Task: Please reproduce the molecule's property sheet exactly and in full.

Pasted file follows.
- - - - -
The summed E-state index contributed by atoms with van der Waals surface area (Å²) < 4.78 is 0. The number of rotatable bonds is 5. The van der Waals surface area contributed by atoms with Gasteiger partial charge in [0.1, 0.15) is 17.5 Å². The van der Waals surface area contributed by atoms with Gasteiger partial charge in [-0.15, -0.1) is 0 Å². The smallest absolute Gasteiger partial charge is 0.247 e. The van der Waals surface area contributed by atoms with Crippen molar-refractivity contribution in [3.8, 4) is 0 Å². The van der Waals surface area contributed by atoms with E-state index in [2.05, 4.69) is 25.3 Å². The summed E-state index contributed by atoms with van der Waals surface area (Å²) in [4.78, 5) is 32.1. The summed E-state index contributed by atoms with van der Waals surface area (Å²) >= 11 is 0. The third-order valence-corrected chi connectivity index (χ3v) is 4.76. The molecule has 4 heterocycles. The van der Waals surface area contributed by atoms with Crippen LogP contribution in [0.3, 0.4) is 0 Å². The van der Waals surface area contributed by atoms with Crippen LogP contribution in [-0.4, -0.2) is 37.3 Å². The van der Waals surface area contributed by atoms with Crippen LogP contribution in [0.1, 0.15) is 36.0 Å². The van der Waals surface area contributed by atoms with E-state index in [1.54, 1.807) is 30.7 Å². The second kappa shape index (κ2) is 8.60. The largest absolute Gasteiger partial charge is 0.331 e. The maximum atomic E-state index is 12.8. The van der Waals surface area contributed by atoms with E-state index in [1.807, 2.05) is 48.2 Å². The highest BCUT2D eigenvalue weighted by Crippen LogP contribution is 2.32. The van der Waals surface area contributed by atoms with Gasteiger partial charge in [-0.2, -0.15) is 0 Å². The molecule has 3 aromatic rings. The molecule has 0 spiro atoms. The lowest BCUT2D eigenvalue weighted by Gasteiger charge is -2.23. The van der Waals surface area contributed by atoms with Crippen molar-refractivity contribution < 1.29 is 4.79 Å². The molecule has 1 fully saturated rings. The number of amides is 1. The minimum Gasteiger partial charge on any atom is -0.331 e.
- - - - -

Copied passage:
The summed E-state index contributed by atoms with van der Waals surface area (Å²) < 4.78 is 0. The number of rotatable bonds is 5. The van der Waals surface area contributed by atoms with Gasteiger partial charge in [0.1, 0.15) is 17.5 Å². The van der Waals surface area contributed by atoms with Gasteiger partial charge in [-0.15, -0.1) is 0 Å². The smallest absolute Gasteiger partial charge is 0.247 e. The van der Waals surface area contributed by atoms with Crippen molar-refractivity contribution in [3.8, 4) is 0 Å². The van der Waals surface area contributed by atoms with E-state index in [2.05, 4.69) is 25.3 Å². The summed E-state index contributed by atoms with van der Waals surface area (Å²) in [4.78, 5) is 32.1. The summed E-state index contributed by atoms with van der Waals surface area (Å²) >= 11 is 0. The third-order valence-corrected chi connectivity index (χ3v) is 4.76. The molecule has 4 heterocycles. The van der Waals surface area contributed by atoms with Crippen LogP contribution in [0.3, 0.4) is 0 Å². The van der Waals surface area contributed by atoms with Crippen LogP contribution in [-0.4, -0.2) is 37.3 Å². The van der Waals surface area contributed by atoms with Crippen LogP contribution in [0.1, 0.15) is 36.0 Å². The van der Waals surface area contributed by atoms with E-state index in [1.54, 1.807) is 30.7 Å². The second kappa shape index (κ2) is 8.60. The largest absolute Gasteiger partial charge is 0.331 e. The maximum atomic E-state index is 12.8. The van der Waals surface area contributed by atoms with E-state index in [1.807, 2.05) is 48.2 Å². The highest BCUT2D eigenvalue weighted by Crippen LogP contribution is 2.32. The van der Waals surface area contributed by atoms with Gasteiger partial charge in [-0.2, -0.15) is 0 Å². The molecule has 3 aromatic rings. The molecule has 0 spiro atoms. The lowest BCUT2D eigenvalue weighted by Gasteiger charge is -2.23. The van der Waals surface area contributed by atoms with Crippen molar-refractivity contribution < 1.29 is 4.79 Å². The molecule has 1 fully saturated rings. The number of amides is 1. The minimum Gasteiger partial charge on any atom is -0.331 e.